Setting Up MapProxy with Docker and Serving Cached Tiles via Nginx

Setting Up MapProxy with Docker and Serving Cached Tiles via Nginx

MapProxy is a powerful open-source proxy for geospatial data that allows for efficient caching and serving of map tiles. Combining MapProxy with Docker and Nginx can provide a scalable and easily manageable solution for serving cached map tiles. This guide will walk you through the process of setting up MapProxy using Docker and configuring Nginx to serve cached tiles.


  1. Docker installed on your system
  2. Basic understanding of Docker
  3. Basic understanding of Nginx

If you don't meet this prerequisites yet I recommend to have a look at the following guides first:

Step 1: Set Up MapProxy with Docker

Start by creating a Network in Docker with:

sudo docker create network nginx

By adding the network nginx to the Nginx Container and the Mapproxy container the containers can communicate with each other without exposing ports on the server.

Create a Docker Compose file docker-compose.yml with the following content:

    external: true
    name: nginx
    image: kartoza/mapproxy
    container_name: mapproxy
    restart: always
      PRODUCTION: true
      PROCESSES: 4
      CHEAPER: 2
      THREADS: 8
      MULTI_MAPPROXY: true
      MULTI_MAPPROXY_DATA_DIR: /multi_mapproxy/configurations
      ALLOW_LISTING: true
      - /data/containers/mapproxy/data:/multi_mapproxy

Save the file and run:

docker-compose up -d

This will pull the MapProxy Docker image and start a container. MapProxy will be accessible on the container with http://localhost:8080.

Step 2: Set Up Nginx with Docker

Afterwards you need to create a Docker Compose file docker-compose.ymlfor Nginx. Here's a example:

version: '3'

    external: true
    name: nginx
    image: nginx:latest
    container_name: nginx
    restart: always
      - "80:80"
      - "443:443"
      ## Config
      - /data/containers/nginx/config/:/etc/nginx/
      ## SSL
      - /etc/letsencrypt/:/etc/letsencrypt/
      - /etc/ssl/:/etc/ssl/
      ## Logs
      - /data/containers/nginx/logs/:/var/log/nginx
      ## Cache
      - /data/containers/nginx/cache:/var/cache/nginx

Then you can create a virtual host for mapproxy under /data/containers/nginx/config/sites-available/mapproxy with:

sudo nano /data/containers/nginx/config/sites-available/mapproxy

Copy and paste the following virtual host configuration for your Mapproxy Container :

upstream mapproxy_upstream {
  server mapproxy:8080;

server {


  listen 80;

  ## Mapproxy default
  location / {
    proxy_pass http://mapproxy_upstream/;
    proxy_set_header Host $http_host;

After you created your configuration you need to create a symlink to /data/containers/nginx/config/sites-enabled/ with:

sudo ln -S /data/containers/nginx/config/sites-available/mapproxy /data/containers/nginx/config/sites-enabled/

In order that your domain gets resolved you have to create a A-record for your Domain under which you want to publish MapProxy which points to your server ip. Then you need to restart your Nginx Container and now should be able to access where you will be greeted by your MapProxy Instance.


Step 3: Caching the Tiles with MapProxy

So far you have set up Nginx and MapProxy with Docker and MapProxy will cache by default all served tiles with the default configuration. However there are some limitations to the MapProxy caching process because each time a tile gets requested from MapProxy, MapProxy will save the tile to it's cache. But it won't check by default if the tile is old and a newer tile could be served.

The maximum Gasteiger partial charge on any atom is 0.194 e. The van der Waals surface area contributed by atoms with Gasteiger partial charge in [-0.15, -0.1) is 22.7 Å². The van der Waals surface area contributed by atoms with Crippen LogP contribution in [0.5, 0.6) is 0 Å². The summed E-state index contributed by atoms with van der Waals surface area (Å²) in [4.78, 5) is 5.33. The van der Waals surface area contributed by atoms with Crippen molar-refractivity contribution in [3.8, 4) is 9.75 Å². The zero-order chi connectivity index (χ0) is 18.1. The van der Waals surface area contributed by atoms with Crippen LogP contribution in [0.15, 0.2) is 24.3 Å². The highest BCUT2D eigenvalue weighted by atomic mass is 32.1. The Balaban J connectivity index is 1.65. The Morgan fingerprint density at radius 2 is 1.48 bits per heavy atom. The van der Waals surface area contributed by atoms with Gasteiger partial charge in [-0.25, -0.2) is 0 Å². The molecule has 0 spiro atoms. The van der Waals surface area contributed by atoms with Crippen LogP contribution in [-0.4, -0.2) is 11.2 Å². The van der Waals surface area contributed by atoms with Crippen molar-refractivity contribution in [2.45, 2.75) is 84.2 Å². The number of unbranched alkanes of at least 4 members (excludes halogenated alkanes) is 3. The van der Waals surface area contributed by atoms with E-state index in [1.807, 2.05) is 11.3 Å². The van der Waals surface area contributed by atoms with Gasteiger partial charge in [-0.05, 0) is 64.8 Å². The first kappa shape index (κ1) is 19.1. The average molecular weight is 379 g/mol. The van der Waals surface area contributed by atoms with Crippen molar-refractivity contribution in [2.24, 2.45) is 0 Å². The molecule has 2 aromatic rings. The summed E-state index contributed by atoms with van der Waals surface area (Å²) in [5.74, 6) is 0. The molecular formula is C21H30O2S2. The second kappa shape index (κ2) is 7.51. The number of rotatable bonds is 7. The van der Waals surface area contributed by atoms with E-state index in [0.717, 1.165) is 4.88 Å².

E.g. I am serving tiles from MapProxy which visualize my locations where I have ever been to. So I don't want to cache the tiles infinite because they change probably every day

But you can force MapProxy to refresh tiles from the source while serving if they are found to be expired. The validity conditions are the same as for seeding:

  # absolute as ISO time
    time: 2010-10-21T12:35:00
  # relative from the time of the tile request
    weeks: 1
    days: 7
    hours: 4
    minutes: 15
  # modification time of a given file
    mtime: path/to/file

So to stay at my example i added:

      days 1

This way MapProxy will refresh tiles everyday. This of course only makes sense for data where you want always latest data

So edit your mapproxy.yaml like this:

    use_grid_names: true
    # origin for /tiles service
    origin: 'nw'
      use_grid_names: true
      title: MapProxy WMS Proxy
      abstract: This is a minimal MapProxy example.

  - name: osm
    title: Omniscale OSM WMS -
    sources: [osm_cache]

    grids: [webmercator]
    sources: [osm_wms]
      days: 1

    type: wms
      layers: osm



Save the file and restart your MapProxy Container.

Now MapProxy will always refresh tiles everyday.

Step 4: Access the MapProxy Tiles

Visit in your browser, and you should see MapProxy serving tiles through Nginx.

By following these steps, you've successfully set up MapProxy with Docker and configured Nginx to serve cached map tiles. This scalable solution allows for efficient geospatial data delivery with the added benefit of easy container management. Adjust the configurations based on your specific requirements and integrate this setup into your mapping projects.

If you decide to to take use of MultiMapProxy(scroll down to MultiMapProxy) you can just create more configuration files for MapProxy in /data/containers/mapproxy/data/configurations and append the cache path and location blocks like in your existing Nginx configuration for MapProxy.

First published January 28, 2024

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    Geospatial Developer

    Hi, I'm Max (he/him). I am a geospatial developer, author and cyclist from Rosenheim, Germany. Support me

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